Immigration Projects under Discussion: Why Do They Matter for the Agricultural Labor Supply?

Farmers all around the country are experiencing difficulties recruiting and retaining agricultural workers. The farm labor scarcity problem is particularly acute for key sectors in the Southeastern United States like specialty crops (fruits and vegetables), the green industry (ornamental plants and other commodities), and livestock (cattle and dairy) which are heavily reliant on labor. As shown in Figure 1, a significant fraction of farmworkers is believed to be undocumented. There are two projects currently under discussion in the Senate (which passed the House) that if approved, would substantially change existing immigration rules. Both initiatives include legalization avenues for farmworkers.

The first project, the 2021 U.S. Citizenship Bill, was sent to Congress by the President on his first day in office. The bill substantially changes all the current immigration system and has three main goals: a) providing pathways to citizenship and strengthening labor protections, b) prioritizing smart border controls, and c) addressing the root causes of immigration. 

The second project, the Farm Work Force Modernization Act, is specific to the agricultural sector. The bill has three main objectives. First, it creates a pathway to citizenship for unauthorized farmworkers. Second, it substantially modifies and expands the H-2A program by allowing some workers to stay year-round and granting overtime payments. Third, the bill requires all agricultural employers to use E-Verify to check that newly hired individuals are legally authorized to work in the United States.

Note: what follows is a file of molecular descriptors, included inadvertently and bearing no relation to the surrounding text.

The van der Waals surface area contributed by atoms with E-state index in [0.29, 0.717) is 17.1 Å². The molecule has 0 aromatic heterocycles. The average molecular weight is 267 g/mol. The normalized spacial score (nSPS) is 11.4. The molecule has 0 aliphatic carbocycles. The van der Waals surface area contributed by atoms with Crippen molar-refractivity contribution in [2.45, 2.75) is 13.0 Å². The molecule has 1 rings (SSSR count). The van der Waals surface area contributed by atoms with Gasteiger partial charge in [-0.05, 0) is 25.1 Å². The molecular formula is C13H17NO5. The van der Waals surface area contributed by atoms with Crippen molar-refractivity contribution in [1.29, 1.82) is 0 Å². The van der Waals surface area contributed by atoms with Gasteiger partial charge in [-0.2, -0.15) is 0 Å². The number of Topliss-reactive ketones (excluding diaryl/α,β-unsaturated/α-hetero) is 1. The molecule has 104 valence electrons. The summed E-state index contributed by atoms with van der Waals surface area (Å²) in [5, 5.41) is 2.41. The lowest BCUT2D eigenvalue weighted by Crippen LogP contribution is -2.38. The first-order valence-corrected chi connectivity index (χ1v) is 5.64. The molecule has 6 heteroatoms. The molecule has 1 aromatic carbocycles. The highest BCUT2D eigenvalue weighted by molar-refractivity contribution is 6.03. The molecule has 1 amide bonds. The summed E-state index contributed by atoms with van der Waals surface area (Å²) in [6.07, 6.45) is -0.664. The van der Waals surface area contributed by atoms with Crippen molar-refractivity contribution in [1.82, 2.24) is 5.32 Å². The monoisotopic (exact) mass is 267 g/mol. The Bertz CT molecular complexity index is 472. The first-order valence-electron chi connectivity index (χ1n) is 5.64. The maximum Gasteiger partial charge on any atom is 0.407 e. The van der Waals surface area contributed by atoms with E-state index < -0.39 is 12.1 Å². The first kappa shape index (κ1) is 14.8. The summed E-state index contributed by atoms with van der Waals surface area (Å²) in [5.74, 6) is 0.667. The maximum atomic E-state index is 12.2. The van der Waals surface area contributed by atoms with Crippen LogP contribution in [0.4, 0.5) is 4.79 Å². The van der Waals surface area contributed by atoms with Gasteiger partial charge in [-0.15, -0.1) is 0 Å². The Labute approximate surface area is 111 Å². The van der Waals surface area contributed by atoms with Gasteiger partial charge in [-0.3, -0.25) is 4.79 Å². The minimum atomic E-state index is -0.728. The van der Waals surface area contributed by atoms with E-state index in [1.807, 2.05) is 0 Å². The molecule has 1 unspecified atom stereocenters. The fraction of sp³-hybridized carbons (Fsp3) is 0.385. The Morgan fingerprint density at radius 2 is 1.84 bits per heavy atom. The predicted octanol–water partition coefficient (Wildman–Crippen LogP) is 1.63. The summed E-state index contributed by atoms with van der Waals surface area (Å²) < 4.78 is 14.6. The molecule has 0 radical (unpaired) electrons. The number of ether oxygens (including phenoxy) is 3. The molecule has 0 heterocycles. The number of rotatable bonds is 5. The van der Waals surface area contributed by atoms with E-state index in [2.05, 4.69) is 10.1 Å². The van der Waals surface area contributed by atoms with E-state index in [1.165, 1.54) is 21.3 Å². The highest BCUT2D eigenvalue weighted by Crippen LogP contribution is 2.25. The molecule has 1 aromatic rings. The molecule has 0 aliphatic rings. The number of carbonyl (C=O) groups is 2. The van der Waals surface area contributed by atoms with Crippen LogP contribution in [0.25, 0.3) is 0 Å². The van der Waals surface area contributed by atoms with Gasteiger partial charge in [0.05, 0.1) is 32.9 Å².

Any changes to the current immigration system could affect producers of labor-intensive agricultural commodities via at least two channels. First, by affecting the number of foreign workers willing and able to continue farming (as opposed to switching jobs to competing sectors like construction). Second, the changes would alter the costs of hiring workers. The fate of these two projects may be defined in the following months.

Figure 1. Legal Status Breakdown of Hired Crop Farmworkers: 1991-2016

Source: Economic Research Service, U.S. Department of Agriculture using data from the U.S. Department of Labor.

Gutierrez-Li, Alejandro. “Immigration Projects Under Discussion: Why Do They Matter for the Agricultural Labor Supply?“. Southern Ag Today 2(32.5). August 5, 2022. Permalink